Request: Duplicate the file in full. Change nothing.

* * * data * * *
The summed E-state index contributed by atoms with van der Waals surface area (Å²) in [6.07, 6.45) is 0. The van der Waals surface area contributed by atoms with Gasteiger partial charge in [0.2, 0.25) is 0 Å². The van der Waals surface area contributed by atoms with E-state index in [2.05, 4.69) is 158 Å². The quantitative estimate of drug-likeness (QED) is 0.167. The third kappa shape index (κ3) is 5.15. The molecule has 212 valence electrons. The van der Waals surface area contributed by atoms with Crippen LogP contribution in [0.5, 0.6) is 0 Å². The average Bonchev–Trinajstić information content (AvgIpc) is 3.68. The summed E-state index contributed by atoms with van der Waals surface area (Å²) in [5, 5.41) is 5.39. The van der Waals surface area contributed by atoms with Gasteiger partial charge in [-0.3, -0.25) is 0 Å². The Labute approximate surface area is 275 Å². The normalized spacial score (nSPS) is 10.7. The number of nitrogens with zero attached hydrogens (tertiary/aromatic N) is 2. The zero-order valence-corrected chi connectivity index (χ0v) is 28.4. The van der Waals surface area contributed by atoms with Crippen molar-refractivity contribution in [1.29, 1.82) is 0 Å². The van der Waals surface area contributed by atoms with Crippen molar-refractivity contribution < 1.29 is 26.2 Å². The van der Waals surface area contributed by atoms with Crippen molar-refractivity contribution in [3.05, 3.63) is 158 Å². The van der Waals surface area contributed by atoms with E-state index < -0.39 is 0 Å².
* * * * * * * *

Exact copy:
The summed E-state index contributed by atoms with van der Waals surface area (Å²) in [6.07, 6.45) is 0. The van der Waals surface area contributed by atoms with Gasteiger partial charge in [0.2, 0.25) is 0 Å². The van der Waals surface area contributed by atoms with E-state index in [2.05, 4.69) is 158 Å². The quantitative estimate of drug-likeness (QED) is 0.167. The third kappa shape index (κ3) is 5.15. The molecule has 212 valence electrons. The van der Waals surface area contributed by atoms with Crippen LogP contribution in [0.5, 0.6) is 0 Å². The average Bonchev–Trinajstić information content (AvgIpc) is 3.68. The summed E-state index contributed by atoms with van der Waals surface area (Å²) in [5, 5.41) is 5.39. The van der Waals surface area contributed by atoms with Gasteiger partial charge in [-0.3, -0.25) is 0 Å². The Labute approximate surface area is 275 Å². The normalized spacial score (nSPS) is 10.7. The number of nitrogens with zero attached hydrogens (tertiary/aromatic N) is 2. The zero-order valence-corrected chi connectivity index (χ0v) is 28.4. The van der Waals surface area contributed by atoms with Crippen molar-refractivity contribution in [1.29, 1.82) is 0 Å². The van der Waals surface area contributed by atoms with Crippen molar-refractivity contribution < 1.29 is 26.2 Å². The van der Waals surface area contributed by atoms with Crippen molar-refractivity contribution in [3.05, 3.63) is 158 Å². The van der Waals surface area contributed by atoms with E-state index < -0.39 is 0 Å².